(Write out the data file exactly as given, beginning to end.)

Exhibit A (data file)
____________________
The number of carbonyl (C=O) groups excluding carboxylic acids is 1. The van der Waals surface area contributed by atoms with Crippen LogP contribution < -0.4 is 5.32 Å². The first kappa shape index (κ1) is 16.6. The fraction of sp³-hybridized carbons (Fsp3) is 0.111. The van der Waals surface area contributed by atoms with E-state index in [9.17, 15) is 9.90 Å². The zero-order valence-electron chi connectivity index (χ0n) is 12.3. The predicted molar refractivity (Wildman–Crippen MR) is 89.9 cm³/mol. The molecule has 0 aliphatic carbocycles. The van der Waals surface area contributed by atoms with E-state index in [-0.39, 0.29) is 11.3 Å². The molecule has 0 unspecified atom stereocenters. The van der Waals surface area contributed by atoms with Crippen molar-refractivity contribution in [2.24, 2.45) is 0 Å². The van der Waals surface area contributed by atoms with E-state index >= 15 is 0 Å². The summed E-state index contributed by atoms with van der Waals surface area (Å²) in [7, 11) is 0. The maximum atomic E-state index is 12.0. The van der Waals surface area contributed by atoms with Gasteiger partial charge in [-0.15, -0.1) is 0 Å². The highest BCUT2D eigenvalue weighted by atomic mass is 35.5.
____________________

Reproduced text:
The number of carbonyl (C=O) groups excluding carboxylic acids is 1. The van der Waals surface area contributed by atoms with Crippen LogP contribution < -0.4 is 5.32 Å². The first kappa shape index (κ1) is 16.6. The fraction of sp³-hybridized carbons (Fsp3) is 0.111. The van der Waals surface area contributed by atoms with E-state index in [9.17, 15) is 9.90 Å². The zero-order valence-electron chi connectivity index (χ0n) is 12.3. The predicted molar refractivity (Wildman–Crippen MR) is 89.9 cm³/mol. The molecule has 0 aliphatic carbocycles. The van der Waals surface area contributed by atoms with E-state index in [-0.39, 0.29) is 11.3 Å². The molecule has 0 unspecified atom stereocenters. The van der Waals surface area contributed by atoms with Crippen molar-refractivity contribution in [2.24, 2.45) is 0 Å². The van der Waals surface area contributed by atoms with E-state index >= 15 is 0 Å². The summed E-state index contributed by atoms with van der Waals surface area (Å²) in [7, 11) is 0. The maximum atomic E-state index is 12.0. The van der Waals surface area contributed by atoms with Gasteiger partial charge in [-0.15, -0.1) is 0 Å². The highest BCUT2D eigenvalue weighted by atomic mass is 35.5.